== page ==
I'm now following this thread with great interest. Yesterday I was driving my Handyman &, after an extended time of not needing to brake, stepped on the pedal & had to really push to get the old gal to stop. I was near home so I carefully drove back & looked under the front to find the right brake hose dangling. The banjo bolt had fallen out! I had used copper washers like you're supposed to & now I have to decide how to keep this from happening again. Luckily, NAPA had another bolt, but I'm thinking of getting some Stat-O-Seals from Summit. Sheesh!It's always something.
Last edited by Handyman Tom; 02-16-2020 at 04:25 PM..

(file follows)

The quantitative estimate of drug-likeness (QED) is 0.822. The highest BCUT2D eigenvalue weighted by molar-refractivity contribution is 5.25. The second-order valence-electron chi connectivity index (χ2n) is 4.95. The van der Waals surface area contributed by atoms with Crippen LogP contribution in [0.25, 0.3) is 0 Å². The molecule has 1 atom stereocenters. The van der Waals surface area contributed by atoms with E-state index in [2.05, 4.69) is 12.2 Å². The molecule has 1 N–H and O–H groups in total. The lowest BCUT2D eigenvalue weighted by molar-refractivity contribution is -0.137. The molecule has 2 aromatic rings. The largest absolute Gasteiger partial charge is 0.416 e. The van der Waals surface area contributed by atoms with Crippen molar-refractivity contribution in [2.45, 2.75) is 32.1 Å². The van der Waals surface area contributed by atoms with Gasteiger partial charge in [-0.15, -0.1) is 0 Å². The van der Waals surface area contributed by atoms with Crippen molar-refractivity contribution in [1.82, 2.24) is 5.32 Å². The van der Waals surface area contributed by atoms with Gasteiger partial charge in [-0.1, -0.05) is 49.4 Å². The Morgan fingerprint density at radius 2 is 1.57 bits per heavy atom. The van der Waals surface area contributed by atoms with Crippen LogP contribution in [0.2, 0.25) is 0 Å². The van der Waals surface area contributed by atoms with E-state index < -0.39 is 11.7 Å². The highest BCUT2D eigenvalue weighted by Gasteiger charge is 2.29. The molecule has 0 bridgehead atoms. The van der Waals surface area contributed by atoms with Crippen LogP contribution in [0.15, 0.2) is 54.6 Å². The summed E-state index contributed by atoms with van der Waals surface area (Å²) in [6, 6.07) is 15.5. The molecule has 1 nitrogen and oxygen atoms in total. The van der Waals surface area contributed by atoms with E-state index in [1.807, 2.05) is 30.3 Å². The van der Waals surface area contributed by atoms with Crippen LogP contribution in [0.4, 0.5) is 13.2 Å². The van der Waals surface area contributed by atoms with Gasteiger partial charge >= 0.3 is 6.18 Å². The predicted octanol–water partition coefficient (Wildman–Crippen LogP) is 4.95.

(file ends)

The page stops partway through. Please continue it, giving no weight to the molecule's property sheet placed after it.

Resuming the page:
Maybe there are different types of rubbers used in them? Wayne says they work & hotrodg says not to use them. I think in theory they'd be just the ticket, but I'd like to be sure & get the right ones. Is it because the brake fluid degrades it or because they might not take the pressure? Or both?
"Real" Statoseals are made by Parker. They are available in a number of rubber compounds.
The "normal" or "generic" Parker Statoseal uses nitrile rubber. Both Earles and Russell show their Statoseals to be nitrile. They probably buy them from Parker since they are using Parker's trademarked name. Nitrile is NOT compatible with automotive brake fluid.
Parker does show a compound that is compatible with automotive brake fluid.
Without getting too much farther into it, that's what's going on here.